Architectural Tour in New Orleans (Self Guided), New Orleans

If you are looking to learn about the heritage sites of New Orleans you might want to take this tour. Widely known for its variety of unique architectural styles, the city has lots of fine examples of buildings in the Greek Revival, the American Colonial and the Victorian styles. Check out the tour suggested below for an orientation.
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Architectural Tour in New Orleans Map

Guide Name: Architectural Tour in New Orleans
Guide Location: USA » New Orleans (See other walking tours in New Orleans)
Guide Type: Self-guided Walking Tour (Sightseeing)
# of Attractions: 7
Tour Duration: 1 hour(s)
Travel Distance: 1.3 Km or 0.8 Miles
Author: ann
1
Hermann-Grima House

1) Hermann-Grima House

Located in the historic French Quarter, the Hermann-Grima House, is one of the best examples of upper-class Creole living that you will ever see. The house features a courtyard, the only stable in the French Quarter, and a fully-functional outdoor 1830s kitchen. The best time to visit is from October to May, when cooking demonstrations take place in the kitchen using the tools that were in use during 19th century. The house is huge. It begins on St. Louis Street and ends on Conti Street.

Built in 1831 by architect William Brand for Samuel Herman and his family, the Gregorian-Style structure features the furnishings and mementos of the family. A unique feature of the dwelling is that the house observes historically accurate traditional dress. In October the house is dressed in mourning while in December festive decorations and food fill the house. The house eventually became a boarding house before it was turned into a museum.

The museum hosts exhibitions of Louisiana female artists. The exhibits range from artwork to pottery to jewelry. The house also offers a Creole Christmas camp for kids, Creole cooking classes, historic mixology classes, and school tours. Tours are available Monday, Tuesday, Thursday, and Friday at 10 am, 11 am, 12 pm, 1 pm, and 2 pm and on Saturday at 12 pm, 1 pm, 2 pm, and 3 pm.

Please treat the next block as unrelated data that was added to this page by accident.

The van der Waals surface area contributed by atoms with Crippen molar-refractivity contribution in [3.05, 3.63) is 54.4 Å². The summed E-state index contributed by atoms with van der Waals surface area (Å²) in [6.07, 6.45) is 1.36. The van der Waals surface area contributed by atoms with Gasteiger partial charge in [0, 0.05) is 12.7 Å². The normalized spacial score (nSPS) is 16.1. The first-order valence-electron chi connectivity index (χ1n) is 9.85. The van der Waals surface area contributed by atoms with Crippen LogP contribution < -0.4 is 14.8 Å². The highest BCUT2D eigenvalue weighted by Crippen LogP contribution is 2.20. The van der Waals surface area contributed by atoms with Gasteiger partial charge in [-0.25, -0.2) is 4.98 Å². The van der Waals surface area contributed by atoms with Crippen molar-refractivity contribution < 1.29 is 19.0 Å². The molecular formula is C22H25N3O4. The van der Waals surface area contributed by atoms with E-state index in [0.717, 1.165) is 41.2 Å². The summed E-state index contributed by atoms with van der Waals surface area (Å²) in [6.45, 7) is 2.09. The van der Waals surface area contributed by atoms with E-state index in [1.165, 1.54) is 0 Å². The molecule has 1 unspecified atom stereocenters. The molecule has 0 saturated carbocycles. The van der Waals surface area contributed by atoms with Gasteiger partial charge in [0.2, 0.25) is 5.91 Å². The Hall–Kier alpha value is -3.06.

2
The Cabildo

2) The Cabildo (must see)

One cannot visit New Orleans without seeing this. The Cabildo was the original seat of the New Orleans colonial government. Located along the Jackson Square next to the Saint Louis Cathedral, this building is an important part of American and Louisiana history.

The Louisiana Purchase transfer ceremonies were held at this location. The original building was constructed in 1769. The current structure was raised in 1798 to replace the old building that was destroyed by fire. The local government used the building until the mid-1850s.

Currently, the Cabildo is a museum that tells the history of Louisiana from the time of the Native Americans until the Reconstruction Era. Many of the exhibit’s displays give you a glimpse into the daily lives of the locals. The museum also holds an exhibit that tells the story of music. Visitors should make sure to view the death mask of Napoleon that was donated to the museum by his doctor.

Why You Should Visit:
3 stories packed with the 300-year history of Louisiana – from its indigenous beginnings to the French/Spanish influence, Battle of New Orleans, significant people in the state's past, and more.
If you like history and facts, this is a great place to go. The upstairs also provides great outdoor views of Jackson Square.

Tip:
They sell a combo ticket with the Presbytere on the other side of the cathedral (or any other Louisiana State museum) with a 20% discount.

Opening Hours:
Tue-Sun: 10am-4:30pm
3
Jackson Square

3) Jackson Square (must see)

Jackson Square, originally known as the Place d’Armes or Plaza de Armas, is a major and important cultural attraction in New Orleans. Because of its proximity to the Mississippi River, Saint Louis Cathedral, and the Cabildo, it was and is a popular meeting spot. Architect and landscape architect Louis H. Pilié designed the plaza in 1721. The square received its current name in 1850.